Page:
There are no easy solutions to this mess. The ECB is obviously aggrieved to be in this position, and it desperately wants to preserve what independence it has left. It is also very conscious of the considerable deterioration in the quality of its own balance sheet. However, it needs to relent on its obstinate opposition to debt rescheduling because this is surely better than a broad-based default. Either the ECB agrees to monetise the debt (as per the US and UK approach) or it agrees to accept that some debt needs to be rescheduled. If bond-holders fail to agree to participate in burden-sharing, then why would the likes of Germany want to remain in the euro? Some bond-holders recognise that haircuts and rescheduling are a fait accompli, but this recognition has been very slow in coming.

US in a twist on debt limit and fiscal policy. Luckily for the world’s largest economy, the focus remains on Europe’s lumbering response to its debt crisis rather to the equally moribund approach being adopted by America’s politicians. Vice-President Joe Biden and Treasury Secretary Geithner have been holding meetings with Republican leaders over recent days, in an attempt to get them to accept the idea that tax increases need to form at least some part of the solution to reducing the enormous fiscal deficit. More meetings are due to be held this week, as both sides show some more urgency with the August 2nd drop-dead date for reaching the debt limit fast approaching.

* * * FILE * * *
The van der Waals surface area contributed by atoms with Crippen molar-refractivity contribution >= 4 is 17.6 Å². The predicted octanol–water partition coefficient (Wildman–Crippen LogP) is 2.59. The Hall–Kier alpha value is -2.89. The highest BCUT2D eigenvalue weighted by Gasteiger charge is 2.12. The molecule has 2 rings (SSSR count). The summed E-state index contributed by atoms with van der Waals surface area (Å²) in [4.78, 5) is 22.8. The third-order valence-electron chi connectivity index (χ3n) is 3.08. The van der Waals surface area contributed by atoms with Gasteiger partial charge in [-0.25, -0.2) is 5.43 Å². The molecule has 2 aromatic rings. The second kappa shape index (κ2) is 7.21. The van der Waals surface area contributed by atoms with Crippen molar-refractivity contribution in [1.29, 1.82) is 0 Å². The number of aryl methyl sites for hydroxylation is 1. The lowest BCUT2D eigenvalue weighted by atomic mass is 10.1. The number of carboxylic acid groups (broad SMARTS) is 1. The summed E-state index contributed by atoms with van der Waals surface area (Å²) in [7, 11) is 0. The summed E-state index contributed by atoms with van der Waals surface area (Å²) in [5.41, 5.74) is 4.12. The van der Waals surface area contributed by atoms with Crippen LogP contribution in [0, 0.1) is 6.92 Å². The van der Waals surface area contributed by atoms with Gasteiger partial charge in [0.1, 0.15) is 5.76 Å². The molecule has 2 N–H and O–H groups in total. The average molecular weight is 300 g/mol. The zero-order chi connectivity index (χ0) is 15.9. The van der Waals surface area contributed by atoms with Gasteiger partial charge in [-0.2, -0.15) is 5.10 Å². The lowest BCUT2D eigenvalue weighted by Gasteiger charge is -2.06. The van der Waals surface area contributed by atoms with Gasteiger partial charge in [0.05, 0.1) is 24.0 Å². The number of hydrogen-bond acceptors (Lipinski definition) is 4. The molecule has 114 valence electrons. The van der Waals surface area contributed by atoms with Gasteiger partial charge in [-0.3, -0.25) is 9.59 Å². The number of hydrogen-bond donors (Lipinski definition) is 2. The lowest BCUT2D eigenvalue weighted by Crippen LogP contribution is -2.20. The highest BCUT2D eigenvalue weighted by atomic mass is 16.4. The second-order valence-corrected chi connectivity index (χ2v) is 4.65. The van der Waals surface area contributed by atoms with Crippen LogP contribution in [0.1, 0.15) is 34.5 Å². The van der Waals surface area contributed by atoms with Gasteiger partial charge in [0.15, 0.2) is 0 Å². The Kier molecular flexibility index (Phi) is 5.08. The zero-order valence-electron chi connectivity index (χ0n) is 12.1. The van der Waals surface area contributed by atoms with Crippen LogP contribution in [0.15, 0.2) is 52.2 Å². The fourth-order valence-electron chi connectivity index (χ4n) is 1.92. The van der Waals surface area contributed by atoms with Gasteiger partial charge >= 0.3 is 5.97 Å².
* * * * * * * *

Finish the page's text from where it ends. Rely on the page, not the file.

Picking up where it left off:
Suspect sterling not helped by poor production data. Sterling was already stumbling ahead of Friday’s weak production data. The 1.7% decline in headline output in April was the biggest monthly fall for twenty months, with the weakness concentrated in the energy sectors. The ONS stated that the impact of the extra public holiday in April, together with the Japan earthquake played a part in the softer numbers, with the weather cited as factor for the sharp decline in energy output. Even though the data is seasonally adjusted, this can never be perfect for a moving feast such as Easter so, in all likelihood this could also have had a negative impact on the data. Factory gate prices were also softer than expected, headline input prices falling from 17.9% to 15.7%, with the monthly increases in output prices (headline and core) also softer than expected at 0.2% for both. The fact that sterling is actually slightly firmer on the release is down to a combination of positioning and some fears in the market of an even weaker number than we actually saw, together with the observation that much of the weakness was down to one-off factors that could well reverse in the May data. Still, sterling’s more cautious stance is warranted due to the change in policy expectations over recent weeks which could well see at least one MPC member moving from voting for higher rates when the minutes of yesterday’s MPC meeting are released in just under two weeks time.